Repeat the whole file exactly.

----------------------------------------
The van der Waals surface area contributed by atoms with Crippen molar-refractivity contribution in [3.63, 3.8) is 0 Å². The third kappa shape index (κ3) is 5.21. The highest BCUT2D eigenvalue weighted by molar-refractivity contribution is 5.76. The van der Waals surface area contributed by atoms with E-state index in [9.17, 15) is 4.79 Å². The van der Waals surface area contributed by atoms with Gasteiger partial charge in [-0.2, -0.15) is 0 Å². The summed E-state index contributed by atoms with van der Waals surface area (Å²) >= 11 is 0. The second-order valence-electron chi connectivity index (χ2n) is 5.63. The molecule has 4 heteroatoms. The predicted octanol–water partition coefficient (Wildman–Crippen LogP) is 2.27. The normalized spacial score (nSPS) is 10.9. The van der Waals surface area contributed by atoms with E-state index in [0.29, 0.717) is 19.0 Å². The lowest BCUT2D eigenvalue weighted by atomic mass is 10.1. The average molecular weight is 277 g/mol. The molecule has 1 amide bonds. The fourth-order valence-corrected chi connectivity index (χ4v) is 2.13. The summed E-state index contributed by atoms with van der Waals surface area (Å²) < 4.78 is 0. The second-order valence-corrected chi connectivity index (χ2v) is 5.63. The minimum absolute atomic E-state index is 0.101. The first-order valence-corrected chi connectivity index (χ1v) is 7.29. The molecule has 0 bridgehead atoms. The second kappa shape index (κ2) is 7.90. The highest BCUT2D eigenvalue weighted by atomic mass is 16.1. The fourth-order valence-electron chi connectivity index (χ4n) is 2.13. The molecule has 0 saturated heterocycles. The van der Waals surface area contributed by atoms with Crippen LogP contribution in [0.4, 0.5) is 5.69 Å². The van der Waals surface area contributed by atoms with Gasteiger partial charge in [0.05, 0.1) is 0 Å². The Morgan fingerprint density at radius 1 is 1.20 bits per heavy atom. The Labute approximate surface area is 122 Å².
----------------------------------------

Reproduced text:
The van der Waals surface area contributed by atoms with Crippen molar-refractivity contribution in [3.63, 3.8) is 0 Å². The third kappa shape index (κ3) is 5.21. The highest BCUT2D eigenvalue weighted by molar-refractivity contribution is 5.76. The van der Waals surface area contributed by atoms with E-state index in [9.17, 15) is 4.79 Å². The van der Waals surface area contributed by atoms with Gasteiger partial charge in [-0.2, -0.15) is 0 Å². The summed E-state index contributed by atoms with van der Waals surface area (Å²) >= 11 is 0. The second-order valence-electron chi connectivity index (χ2n) is 5.63. The molecule has 4 heteroatoms. The predicted octanol–water partition coefficient (Wildman–Crippen LogP) is 2.27. The normalized spacial score (nSPS) is 10.9. The van der Waals surface area contributed by atoms with E-state index in [0.29, 0.717) is 19.0 Å². The lowest BCUT2D eigenvalue weighted by atomic mass is 10.1. The average molecular weight is 277 g/mol. The molecule has 1 amide bonds. The fourth-order valence-corrected chi connectivity index (χ4v) is 2.13. The summed E-state index contributed by atoms with van der Waals surface area (Å²) < 4.78 is 0. The second-order valence-corrected chi connectivity index (χ2v) is 5.63. The minimum absolute atomic E-state index is 0.101. The first-order valence-corrected chi connectivity index (χ1v) is 7.29. The molecule has 0 bridgehead atoms. The second kappa shape index (κ2) is 7.90. The highest BCUT2D eigenvalue weighted by atomic mass is 16.1. The fourth-order valence-electron chi connectivity index (χ4n) is 2.13. The molecule has 0 saturated heterocycles. The van der Waals surface area contributed by atoms with Crippen LogP contribution in [0.4, 0.5) is 5.69 Å². The van der Waals surface area contributed by atoms with Gasteiger partial charge in [0.05, 0.1) is 0 Å². The Morgan fingerprint density at radius 1 is 1.20 bits per heavy atom. The Labute approximate surface area is 122 Å².